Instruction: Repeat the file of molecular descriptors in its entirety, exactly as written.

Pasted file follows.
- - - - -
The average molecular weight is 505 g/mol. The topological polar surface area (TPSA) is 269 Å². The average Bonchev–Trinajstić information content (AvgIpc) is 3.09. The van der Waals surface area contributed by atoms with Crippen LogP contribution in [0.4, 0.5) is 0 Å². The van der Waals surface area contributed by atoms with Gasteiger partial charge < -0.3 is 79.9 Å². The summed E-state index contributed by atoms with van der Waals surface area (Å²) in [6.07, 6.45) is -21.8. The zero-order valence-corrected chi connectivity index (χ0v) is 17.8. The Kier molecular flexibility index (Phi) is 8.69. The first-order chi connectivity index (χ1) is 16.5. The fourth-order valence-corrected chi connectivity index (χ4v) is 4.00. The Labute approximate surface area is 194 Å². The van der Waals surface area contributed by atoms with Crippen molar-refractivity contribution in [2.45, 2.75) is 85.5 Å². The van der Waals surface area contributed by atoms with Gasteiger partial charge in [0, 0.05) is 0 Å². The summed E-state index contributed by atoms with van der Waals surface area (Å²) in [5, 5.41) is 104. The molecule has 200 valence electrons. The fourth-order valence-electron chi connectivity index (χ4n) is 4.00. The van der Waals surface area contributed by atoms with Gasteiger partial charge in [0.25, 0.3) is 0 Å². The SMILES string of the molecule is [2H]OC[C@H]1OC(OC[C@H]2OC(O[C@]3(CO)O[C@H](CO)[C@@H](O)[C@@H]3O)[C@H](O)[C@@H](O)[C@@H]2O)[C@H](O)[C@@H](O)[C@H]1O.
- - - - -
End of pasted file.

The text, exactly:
The average molecular weight is 505 g/mol. The topological polar surface area (TPSA) is 269 Å². The average Bonchev–Trinajstić information content (AvgIpc) is 3.09. The van der Waals surface area contributed by atoms with Crippen LogP contribution in [0.4, 0.5) is 0 Å². The van der Waals surface area contributed by atoms with Gasteiger partial charge < -0.3 is 79.9 Å². The summed E-state index contributed by atoms with van der Waals surface area (Å²) in [6.07, 6.45) is -21.8. The zero-order valence-corrected chi connectivity index (χ0v) is 17.8. The Kier molecular flexibility index (Phi) is 8.69. The first-order chi connectivity index (χ1) is 16.5. The fourth-order valence-corrected chi connectivity index (χ4v) is 4.00. The Labute approximate surface area is 194 Å². The van der Waals surface area contributed by atoms with Crippen molar-refractivity contribution in [2.45, 2.75) is 85.5 Å². The van der Waals surface area contributed by atoms with Gasteiger partial charge in [0, 0.05) is 0 Å². The summed E-state index contributed by atoms with van der Waals surface area (Å²) in [5, 5.41) is 104. The molecule has 200 valence electrons. The fourth-order valence-electron chi connectivity index (χ4n) is 4.00. The van der Waals surface area contributed by atoms with Gasteiger partial charge in [0.25, 0.3) is 0 Å². The SMILES string of the molecule is [2H]OC[C@H]1OC(OC[C@H]2OC(O[C@]3(CO)O[C@H](CO)[C@@H](O)[C@@H]3O)[C@H](O)[C@@H](O)[C@@H]2O)[C@H](O)[C@@H](O)[C@H]1O.